Even before recent events crystallized growing concerns that, after 70 years of global leadership, U.S. influence in the world has begun to recede, the Defense Strategic Guidance of January 2012 had aimed to prioritize American interests, indicating where the U.S. would be willing to accept greater risk by scaling back its presence and commitments. Implicit in the DSG was a series of strategic gambles. So far, the jury remains out on whether these gambles will turn out as expected.

Strategic Gambles: The Diplomatic Stakes of American Retrenchment

By , , Feature

In early September, the U.S. executed a stunning volte-face in its declared policy on dealing with the use of chemical weapons in the Syrian civil war. Backing away from enforcing a self-imposed presidential “red line” with an already announced military intervention, Washington instead embraced a Russian-developed diplomatic plan that turns Syrian President Bashar al-Assad from a military target into an essential partner in ridding Syria of its WMD stockpiles. The reversal may not have marked “the worst day for U.S. and wider Western diplomacy since records began,” as one retired British diplomat saw it, but the shift definitely raised questions in world capitals about the reliability of U.S. statements and commitments.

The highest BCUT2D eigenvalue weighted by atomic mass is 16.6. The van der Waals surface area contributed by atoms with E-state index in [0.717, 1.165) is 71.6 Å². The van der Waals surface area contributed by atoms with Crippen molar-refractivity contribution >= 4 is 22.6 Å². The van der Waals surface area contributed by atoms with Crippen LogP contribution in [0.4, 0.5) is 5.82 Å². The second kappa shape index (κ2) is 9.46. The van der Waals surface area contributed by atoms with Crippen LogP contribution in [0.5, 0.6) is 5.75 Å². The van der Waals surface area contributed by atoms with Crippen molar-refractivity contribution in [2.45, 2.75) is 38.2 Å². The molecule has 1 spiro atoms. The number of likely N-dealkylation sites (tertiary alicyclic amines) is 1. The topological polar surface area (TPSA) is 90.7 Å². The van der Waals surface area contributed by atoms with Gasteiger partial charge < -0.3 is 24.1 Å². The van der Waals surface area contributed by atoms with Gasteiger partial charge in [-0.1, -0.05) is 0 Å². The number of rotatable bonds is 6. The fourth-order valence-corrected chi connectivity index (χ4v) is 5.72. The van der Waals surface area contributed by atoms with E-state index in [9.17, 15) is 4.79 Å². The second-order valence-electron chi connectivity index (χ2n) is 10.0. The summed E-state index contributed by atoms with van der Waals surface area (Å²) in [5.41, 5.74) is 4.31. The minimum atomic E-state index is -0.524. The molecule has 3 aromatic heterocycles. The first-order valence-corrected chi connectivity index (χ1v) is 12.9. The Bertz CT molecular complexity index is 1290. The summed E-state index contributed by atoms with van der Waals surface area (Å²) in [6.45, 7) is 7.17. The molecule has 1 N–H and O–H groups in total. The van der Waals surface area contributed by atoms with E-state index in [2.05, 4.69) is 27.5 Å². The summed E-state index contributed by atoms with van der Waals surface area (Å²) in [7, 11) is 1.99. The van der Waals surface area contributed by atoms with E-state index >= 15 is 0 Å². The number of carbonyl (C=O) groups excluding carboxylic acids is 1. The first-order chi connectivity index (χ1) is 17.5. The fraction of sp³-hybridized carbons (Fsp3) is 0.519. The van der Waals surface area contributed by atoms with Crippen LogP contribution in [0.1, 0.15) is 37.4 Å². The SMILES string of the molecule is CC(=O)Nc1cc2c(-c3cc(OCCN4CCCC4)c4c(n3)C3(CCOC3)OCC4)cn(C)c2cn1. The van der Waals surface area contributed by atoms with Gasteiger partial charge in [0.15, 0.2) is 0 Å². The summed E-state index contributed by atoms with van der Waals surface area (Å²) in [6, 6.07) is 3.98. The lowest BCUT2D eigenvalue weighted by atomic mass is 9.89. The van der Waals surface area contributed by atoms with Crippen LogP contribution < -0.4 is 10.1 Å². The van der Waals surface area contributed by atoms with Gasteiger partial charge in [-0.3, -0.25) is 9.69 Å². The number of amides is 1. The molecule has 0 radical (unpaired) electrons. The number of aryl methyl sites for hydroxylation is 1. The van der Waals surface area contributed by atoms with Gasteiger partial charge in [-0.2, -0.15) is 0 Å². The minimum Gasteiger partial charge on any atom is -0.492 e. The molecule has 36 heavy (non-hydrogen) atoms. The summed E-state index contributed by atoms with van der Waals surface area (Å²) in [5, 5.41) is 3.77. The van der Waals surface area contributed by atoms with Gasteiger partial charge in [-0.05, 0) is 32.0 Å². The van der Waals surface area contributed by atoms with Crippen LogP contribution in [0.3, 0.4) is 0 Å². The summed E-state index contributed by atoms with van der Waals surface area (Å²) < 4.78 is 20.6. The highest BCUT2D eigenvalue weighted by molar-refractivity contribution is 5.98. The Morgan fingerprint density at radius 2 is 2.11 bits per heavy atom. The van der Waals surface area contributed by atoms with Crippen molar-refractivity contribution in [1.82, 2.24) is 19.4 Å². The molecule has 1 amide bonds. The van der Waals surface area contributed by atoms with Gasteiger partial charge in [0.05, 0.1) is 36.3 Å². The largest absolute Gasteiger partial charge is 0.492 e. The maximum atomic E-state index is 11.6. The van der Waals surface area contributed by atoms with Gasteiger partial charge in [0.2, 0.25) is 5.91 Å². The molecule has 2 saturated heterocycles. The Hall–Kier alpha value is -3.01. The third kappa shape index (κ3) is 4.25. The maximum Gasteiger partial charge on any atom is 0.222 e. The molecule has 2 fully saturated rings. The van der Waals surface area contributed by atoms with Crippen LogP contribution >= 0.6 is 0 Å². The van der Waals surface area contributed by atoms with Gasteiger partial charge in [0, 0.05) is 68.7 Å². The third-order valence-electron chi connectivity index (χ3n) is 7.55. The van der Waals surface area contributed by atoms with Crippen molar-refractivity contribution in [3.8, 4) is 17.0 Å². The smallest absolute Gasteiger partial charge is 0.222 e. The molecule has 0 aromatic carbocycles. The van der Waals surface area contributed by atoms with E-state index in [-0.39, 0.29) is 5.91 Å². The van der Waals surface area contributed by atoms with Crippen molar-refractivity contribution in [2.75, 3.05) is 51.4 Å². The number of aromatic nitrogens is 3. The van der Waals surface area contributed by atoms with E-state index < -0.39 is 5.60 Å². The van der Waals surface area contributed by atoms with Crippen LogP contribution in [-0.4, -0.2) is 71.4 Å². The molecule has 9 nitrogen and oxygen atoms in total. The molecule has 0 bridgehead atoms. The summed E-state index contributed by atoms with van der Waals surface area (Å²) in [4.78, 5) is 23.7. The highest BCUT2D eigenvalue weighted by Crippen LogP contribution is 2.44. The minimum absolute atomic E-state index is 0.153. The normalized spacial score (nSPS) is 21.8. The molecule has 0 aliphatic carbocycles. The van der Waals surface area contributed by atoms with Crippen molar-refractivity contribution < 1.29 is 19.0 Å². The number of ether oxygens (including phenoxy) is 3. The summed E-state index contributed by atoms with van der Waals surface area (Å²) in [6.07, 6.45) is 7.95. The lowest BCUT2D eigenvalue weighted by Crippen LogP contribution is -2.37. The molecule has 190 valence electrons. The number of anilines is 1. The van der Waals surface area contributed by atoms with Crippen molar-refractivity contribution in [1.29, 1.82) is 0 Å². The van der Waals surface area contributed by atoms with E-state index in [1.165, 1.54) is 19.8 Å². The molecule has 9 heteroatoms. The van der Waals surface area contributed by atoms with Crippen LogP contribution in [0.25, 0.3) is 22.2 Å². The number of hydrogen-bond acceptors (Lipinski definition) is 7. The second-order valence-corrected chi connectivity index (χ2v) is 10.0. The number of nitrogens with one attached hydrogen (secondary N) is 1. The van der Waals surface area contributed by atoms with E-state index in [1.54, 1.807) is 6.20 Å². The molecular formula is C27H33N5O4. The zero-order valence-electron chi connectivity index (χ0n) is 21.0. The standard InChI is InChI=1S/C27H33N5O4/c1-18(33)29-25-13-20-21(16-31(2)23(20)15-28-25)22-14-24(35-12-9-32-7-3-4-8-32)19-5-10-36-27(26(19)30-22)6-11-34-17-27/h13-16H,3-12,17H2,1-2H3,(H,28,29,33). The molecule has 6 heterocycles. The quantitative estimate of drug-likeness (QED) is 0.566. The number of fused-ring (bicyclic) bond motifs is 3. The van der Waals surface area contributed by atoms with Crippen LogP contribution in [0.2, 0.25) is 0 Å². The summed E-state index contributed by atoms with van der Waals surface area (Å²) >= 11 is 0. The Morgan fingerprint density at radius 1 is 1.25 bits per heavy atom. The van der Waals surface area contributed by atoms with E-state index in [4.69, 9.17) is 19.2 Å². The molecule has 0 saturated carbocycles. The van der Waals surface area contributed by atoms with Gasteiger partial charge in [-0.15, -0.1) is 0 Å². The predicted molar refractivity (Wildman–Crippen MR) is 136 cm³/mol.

Exactly one month later, another disturbing picture was released to the world: The official portrait of the Asia-Pacific Summit bleakly highlighted the fact that the U.S. president was absent to deal with a political crisis at home that had literally shut down the government and called into question America’s ability to pay its bills and meet its commitments. The absence of President Barack Obama allowed Russian President Vladimir Putin and Chinese President Xi Jinping to take center stage, with the U.S. secretary of state relegated, quite literally, to the sidelines. ...

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